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Angelo De Augustine - Tomb Music Album Reviews

The Los Angeles singer-songwriter’s third album, his most polished to date, covers the full spectrum of brokenheartedness.

Dirty Dancing holds a special place in Angelo De Augustine’s heart. The Los Angeles singer-songwriter’s mother, Wendy Fraser, sang alongside Patrick Swayze on 1987’s “She’s Like the Wind,” which soundtracked the romance between Jennifer Grey and Swayze’s characters in the 1980s classic. For De Augustine, a recent breakup heightened the song’s significance. Hollywood’s quixotic image of love also clashed with De Augustine’s personal history: His father, also a musician, left when he was five years old—an old wound reopened by fresh heartbreak.

With a woozy and unrequited eye, De Augustine analyzes the hereditary nature of abandonment on his third album, Tomb. His gentle vocal delivery, lyrical tenderness, and introspection feel familiar, particularly on a label helmed by Sufjan Stevens, who achieved all three on his last studio album. Similarly to Sufjan, De Augustine travels back to his past to square away ineffable loss in the present. On Tomb, he uses infectious pop melodies and spectral guitar work to frame patterns that recur across generations. Notably, “Bird Has Flown” grapples with his father’s absence, with muted piano and buoyantly plucked chords replicating cycles of pain and joy.

The hurt De Augustine examines doesn’t feel alienating. His sound is sympathetic and effortless. The resonance of acoustic guitar and roaming, arpeggiated melodies complement his balmy vocals. His hushed tone sometimes recalls early Bon Iver or Iron & Wine, but his ache is less apparent than the former’s, and he strays beyond the traditional folk that the latter is known for. Things get playful when an uncomplicated drum machine pulses in the background (“I Could Be Wrong”) or a bassline develops a casual swagger (“Time”). These simple instrumental flourishes make De Augustine’s music affable even when the lyrics’ distress suggests otherwise.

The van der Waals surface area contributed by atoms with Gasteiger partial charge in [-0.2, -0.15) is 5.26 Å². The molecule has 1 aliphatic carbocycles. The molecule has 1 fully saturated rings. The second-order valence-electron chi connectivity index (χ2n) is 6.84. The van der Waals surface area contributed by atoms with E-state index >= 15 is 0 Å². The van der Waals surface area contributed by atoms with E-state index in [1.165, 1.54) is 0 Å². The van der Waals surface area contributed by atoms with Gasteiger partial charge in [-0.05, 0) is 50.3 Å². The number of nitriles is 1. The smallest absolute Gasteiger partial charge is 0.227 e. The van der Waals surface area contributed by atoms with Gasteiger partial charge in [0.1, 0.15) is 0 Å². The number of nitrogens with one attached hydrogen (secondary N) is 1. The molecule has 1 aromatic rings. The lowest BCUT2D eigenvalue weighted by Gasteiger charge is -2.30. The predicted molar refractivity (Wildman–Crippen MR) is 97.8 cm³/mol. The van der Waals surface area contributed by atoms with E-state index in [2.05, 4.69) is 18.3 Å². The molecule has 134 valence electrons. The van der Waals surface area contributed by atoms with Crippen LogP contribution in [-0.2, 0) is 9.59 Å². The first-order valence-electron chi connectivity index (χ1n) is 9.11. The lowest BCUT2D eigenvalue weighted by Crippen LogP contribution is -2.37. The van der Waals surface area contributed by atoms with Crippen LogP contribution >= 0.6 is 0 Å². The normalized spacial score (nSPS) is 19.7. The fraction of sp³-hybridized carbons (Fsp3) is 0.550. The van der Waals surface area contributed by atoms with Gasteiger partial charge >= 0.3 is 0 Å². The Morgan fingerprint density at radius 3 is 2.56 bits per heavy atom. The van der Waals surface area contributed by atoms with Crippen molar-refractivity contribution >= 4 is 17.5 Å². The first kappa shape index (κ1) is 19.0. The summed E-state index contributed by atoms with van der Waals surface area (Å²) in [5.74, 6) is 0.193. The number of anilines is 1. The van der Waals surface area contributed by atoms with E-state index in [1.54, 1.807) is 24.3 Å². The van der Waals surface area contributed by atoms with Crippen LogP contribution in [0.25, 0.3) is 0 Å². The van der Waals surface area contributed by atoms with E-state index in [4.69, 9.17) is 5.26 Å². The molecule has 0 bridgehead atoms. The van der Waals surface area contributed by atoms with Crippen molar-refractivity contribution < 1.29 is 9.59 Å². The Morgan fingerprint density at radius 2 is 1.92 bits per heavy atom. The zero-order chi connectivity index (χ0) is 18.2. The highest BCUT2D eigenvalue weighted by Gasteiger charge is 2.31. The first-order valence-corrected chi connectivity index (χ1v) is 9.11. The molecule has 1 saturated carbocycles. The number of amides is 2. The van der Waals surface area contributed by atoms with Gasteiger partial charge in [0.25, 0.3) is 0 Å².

De Augustine is known for intimate, lo-fi recordings—he has even recorded in his bathtub—that personify vulnerability. But despite being his most polished full-length to date, Tomb shows him at his most candid and introspective. Trading his habitual fuzz for high-definition clarity, Tomb continues to emphasize De Augustine’s rustling vocals. Even though he’s grappling with heavy sentiments, De Augustine has a talent for cultivating calm. It is a private and ablutionary album, like retreating into a warm shower’s clouds of steam.

Many songs feel like unsealed letters to his ex-lover. From desperation to self-reflection, Tomb covers the full spectrum of brokenheartedness. “I Could Be Wrong,” a melancholy track apt for a Wes Anderson film, laments love’s illusion of permanence. In “Kaitlin,” someone who was once a source of solace triggers fresh agony. The title track, one of the album’s highlights, invokes the myth of Osiris, who was drowned and dismembered by his jealous brother Set. Reassembled and resurrected by his wife, Isis, Osiris ended up retreating to the underworld. As cited by De Augustine, it’s a chilling testament to the fact that love does not, in fact, heal all wounds. Still, despite the album’s dark, damp, sepulchral title, light manifests numerous times on Tomb. In the dizzying chime of his careful fingerpicking and high-pitched howls, De Augustine captures love’s bright blaze.


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